#### Newton Method and Loops

Newton’s Method and Loops:

Solving equations numerically:

For the subsequently few lectures we will focus on the problem of solving an equation:

f(x) = 0.

As you erudite in calculus, the final step in several optimization problems is to solve an equation ofthis form where f is the derivative of a function F that you desire to maximize or minimize. In realengineering problems the function you wish to optimize able to come from a large variety of sources,including formulas, solutions of differential equations, experiments, or simulations.

Newton iterations:

We will signify an actual solution of equation by x∗. There are three methods which you may perhapshave discussed in Calculus: the bisection method the secant method with Newton’s method. Allthree depend on commencement close (in some sense) to an actual solution x∗.

Recall Newton’s method youmust know that the basis for Newton’s method is approximation ofa function by it linearization at a point that is:

f(x) ≈ f(x0) + f′(x0)(x − x0).

Since we wish to find x therefore that f(x) = 0 set the left hand side (f(x)) of this approximation equalto 0 along with solve for x to obtain

x≈ x0−f(x0)/f′(x0)

We begin the method with the initial guess x0, which we hope is fairly close to x∗. Then we definea sequence of points {x0, x1, x2, x3, . . .}from the formula:

xi+1 = xi−f(xi)/f′(xi)

If f(x) is reasonably well-behaved near x∗as well asx0 is close enough to x∗subsequently it is a fact that the sequence will converge to x∗and will do it very quickly.

The loop for ... end:

In order to do Newton’s method we requirerepeating the calculation in a number of times. Thisis accomplished in a program using a loop which signifies a section of a program which is repeated.The simplest manner to accomplish this is to count the number of times through. In Mat labafor ... end statement makes a loop as in the subsequent simple function program:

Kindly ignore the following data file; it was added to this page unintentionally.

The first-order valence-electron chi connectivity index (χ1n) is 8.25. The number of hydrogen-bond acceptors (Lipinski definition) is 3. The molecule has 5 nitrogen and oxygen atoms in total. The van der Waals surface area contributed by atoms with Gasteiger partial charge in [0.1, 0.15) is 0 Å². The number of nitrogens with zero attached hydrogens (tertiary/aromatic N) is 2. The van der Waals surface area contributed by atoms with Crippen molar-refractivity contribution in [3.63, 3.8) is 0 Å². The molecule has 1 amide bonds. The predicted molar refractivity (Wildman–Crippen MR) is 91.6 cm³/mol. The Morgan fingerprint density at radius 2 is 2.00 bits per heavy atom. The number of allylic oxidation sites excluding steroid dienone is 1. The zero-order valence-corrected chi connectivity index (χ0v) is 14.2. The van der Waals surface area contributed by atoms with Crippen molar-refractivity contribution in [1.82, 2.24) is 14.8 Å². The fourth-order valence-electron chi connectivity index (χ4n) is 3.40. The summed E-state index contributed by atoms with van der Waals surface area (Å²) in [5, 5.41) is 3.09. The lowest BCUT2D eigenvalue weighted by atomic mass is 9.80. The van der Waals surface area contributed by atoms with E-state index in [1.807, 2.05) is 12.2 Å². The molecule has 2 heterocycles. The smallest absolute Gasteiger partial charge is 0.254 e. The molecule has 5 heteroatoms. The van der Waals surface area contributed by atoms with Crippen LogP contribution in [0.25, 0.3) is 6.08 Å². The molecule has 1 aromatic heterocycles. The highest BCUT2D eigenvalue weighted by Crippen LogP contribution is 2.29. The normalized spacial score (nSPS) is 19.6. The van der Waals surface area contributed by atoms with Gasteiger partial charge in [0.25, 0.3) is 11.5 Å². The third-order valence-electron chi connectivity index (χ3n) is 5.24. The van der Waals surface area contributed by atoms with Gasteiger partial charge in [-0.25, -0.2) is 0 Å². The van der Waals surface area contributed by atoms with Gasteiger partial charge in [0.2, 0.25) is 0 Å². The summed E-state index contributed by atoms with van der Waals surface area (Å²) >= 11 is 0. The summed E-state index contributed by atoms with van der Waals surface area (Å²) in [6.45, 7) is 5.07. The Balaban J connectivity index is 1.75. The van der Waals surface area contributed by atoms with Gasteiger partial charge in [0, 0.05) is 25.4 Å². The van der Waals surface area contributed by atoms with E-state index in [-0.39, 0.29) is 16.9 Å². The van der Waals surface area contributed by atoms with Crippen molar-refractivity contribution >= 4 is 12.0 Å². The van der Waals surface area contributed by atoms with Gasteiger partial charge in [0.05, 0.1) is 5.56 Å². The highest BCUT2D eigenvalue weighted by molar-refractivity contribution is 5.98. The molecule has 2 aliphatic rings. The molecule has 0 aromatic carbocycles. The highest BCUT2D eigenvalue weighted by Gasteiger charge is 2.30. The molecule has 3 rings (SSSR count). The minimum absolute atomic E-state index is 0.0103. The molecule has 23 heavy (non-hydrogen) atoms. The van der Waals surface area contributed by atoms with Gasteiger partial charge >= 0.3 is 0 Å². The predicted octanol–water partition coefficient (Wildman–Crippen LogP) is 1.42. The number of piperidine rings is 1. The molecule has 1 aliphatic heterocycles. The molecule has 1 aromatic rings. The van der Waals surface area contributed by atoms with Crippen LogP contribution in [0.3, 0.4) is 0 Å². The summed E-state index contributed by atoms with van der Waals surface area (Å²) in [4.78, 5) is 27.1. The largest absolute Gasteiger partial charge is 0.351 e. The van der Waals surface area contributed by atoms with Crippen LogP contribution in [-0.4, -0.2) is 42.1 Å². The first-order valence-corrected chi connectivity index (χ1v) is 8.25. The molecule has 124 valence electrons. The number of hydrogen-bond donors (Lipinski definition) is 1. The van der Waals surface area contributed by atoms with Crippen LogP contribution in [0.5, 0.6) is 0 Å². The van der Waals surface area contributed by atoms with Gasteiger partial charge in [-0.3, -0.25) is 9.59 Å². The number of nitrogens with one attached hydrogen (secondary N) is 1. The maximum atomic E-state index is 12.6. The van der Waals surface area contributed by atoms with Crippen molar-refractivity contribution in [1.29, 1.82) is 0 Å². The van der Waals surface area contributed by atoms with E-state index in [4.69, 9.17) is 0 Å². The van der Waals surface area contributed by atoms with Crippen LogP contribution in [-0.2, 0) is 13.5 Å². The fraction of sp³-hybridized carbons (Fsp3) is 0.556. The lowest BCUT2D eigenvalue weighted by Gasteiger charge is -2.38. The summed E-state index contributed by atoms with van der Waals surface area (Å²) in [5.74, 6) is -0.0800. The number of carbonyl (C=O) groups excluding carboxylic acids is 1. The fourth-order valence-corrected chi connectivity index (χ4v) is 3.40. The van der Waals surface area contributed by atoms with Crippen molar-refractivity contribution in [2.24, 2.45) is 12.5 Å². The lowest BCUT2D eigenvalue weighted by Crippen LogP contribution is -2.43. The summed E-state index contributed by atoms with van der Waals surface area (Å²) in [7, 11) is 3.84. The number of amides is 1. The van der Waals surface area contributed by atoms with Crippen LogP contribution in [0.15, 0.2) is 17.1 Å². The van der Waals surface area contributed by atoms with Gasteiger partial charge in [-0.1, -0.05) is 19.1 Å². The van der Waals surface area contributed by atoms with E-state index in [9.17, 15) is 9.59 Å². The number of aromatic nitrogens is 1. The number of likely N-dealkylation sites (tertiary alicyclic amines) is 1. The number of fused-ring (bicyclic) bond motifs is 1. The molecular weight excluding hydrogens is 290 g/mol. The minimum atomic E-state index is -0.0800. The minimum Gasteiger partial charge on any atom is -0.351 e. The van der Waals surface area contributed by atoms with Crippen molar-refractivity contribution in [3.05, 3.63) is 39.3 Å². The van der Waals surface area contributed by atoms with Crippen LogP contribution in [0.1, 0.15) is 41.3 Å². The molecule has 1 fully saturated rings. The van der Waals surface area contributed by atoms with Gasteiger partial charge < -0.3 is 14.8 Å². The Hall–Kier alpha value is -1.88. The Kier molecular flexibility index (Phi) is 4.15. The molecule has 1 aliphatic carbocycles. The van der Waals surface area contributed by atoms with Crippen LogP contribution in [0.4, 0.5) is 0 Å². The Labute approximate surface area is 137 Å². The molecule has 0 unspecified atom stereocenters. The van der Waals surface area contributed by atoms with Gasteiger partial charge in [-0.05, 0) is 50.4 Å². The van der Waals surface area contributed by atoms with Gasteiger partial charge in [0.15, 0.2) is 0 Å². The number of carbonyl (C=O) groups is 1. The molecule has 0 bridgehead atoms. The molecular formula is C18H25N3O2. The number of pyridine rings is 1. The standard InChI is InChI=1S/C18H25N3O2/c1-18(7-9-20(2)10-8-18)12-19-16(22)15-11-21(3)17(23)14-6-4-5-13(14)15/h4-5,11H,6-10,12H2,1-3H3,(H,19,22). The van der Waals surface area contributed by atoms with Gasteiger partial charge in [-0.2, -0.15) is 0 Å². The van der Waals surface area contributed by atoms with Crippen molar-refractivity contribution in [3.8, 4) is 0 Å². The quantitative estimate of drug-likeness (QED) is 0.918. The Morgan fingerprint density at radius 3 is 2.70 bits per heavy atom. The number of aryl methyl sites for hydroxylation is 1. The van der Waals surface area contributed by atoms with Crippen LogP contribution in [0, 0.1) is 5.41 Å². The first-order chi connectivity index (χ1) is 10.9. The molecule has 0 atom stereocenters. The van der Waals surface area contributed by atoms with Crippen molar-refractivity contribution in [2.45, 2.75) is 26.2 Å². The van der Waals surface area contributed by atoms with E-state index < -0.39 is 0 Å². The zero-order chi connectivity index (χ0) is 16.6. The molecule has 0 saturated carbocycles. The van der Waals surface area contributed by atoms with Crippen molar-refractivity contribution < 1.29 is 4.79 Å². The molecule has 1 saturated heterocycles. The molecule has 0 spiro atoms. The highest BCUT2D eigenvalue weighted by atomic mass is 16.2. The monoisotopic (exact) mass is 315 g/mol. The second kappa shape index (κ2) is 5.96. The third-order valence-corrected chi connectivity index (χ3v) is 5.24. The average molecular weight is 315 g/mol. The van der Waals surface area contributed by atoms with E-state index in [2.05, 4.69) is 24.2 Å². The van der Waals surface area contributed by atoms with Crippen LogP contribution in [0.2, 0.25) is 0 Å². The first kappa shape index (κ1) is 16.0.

function S = mysum(n)
% gives the sum of the first n integers
S = 0; % start at zero
% The loop:
for i = 1:n % do n times
S = S + i; % add the current integer
end % end of the loop

Call this function in the command window as:

>mysum(100)

The result will be the total of the first 100 integers. All for ... end loops have the similar format itbegins with for followed by an index (i) and a range of numbers (1:n). Afterward come the commandsthat are to be repeated. Last come the end command.

Loops are one of the major ways that computers are made to do calculations that humans cannot.

Any computation that involves a repeated process is easily done by a loop.

At the moment let’s do a program that does n steps (iterations) of Newton’s method. We will requires to inputthe initial guess, the function, its derivative, and the number of steps. The output will be the absolutevalue of xthat isxn. If we are merely interested in the final approximation not the intermediate stepswhich is usually the case in the real world then we can use a single variable x in the program andchange it at each step:

function x = mynewton(f,f1,x0,n)
% Solves f(x) = 0 by doing n steps of Newton’s method starting at x0.
% Inputs: f -- the function, input as an inline
% f1 -- it’s derivative, input as an inline
% x0 -- starting guess, a number
% n -- the number of steps to do
% Output: x -- the approximate solution
format long % prints more digits
format compact % makes the output more compact
x = x0; % set x equal to the initial guess x0
for i = 1:n % Do n times
x = x - f(x)/f1(x) % Newton’s formula, prints x too
end

In the command window define an inline function: f(x) = x3− 5 i.e.

> f = inline(’x^3 - 5’)

and define f1 to be its derivative, i.e.

> f1 = inline(’3*x^2’).

Then run my Newton on this function. By trial as well as error what is the lowest value of n for which theprogram converges (stops changing). Through simple algebra the true root of this function is 3√ 5. Howaccurate is the program’s answer to the true value?

Convergence:

Newton’s method converges rapidly when f′(x∗) is nonzero and finite, and x0 is close enough to x∗that the linear approximation is valid. Let us take a look at what is able to go wrong.

For f(x) = x1/3 we have x∗= 0 but f′(x*) = ∞. If you try

> f = inline(’x^(1/3)’)
> f1 = inline(’(1/3)*x^(-2/3)’)
> x = mynewton(f,f1,0.1,10)

then x explodes.
For f(x) = x2 we have x= 0 but f′(x) = 0. If you try

> f = inline(’x^2’)
> f1 = inline(’2*x’)
> x = mynewton(f,f1,1,10)

Then x does converge to 0 however not that rapidly.

If x0 isn’t close enough to xthat the linear approximation is valid, then the iteration gives some x1 that may or mayn’t be any better than x0. If we keep iterating afterwards either

• xn will ultimately get close to xand the method will then converge (rapidly) or
• The iterations will not approach x.

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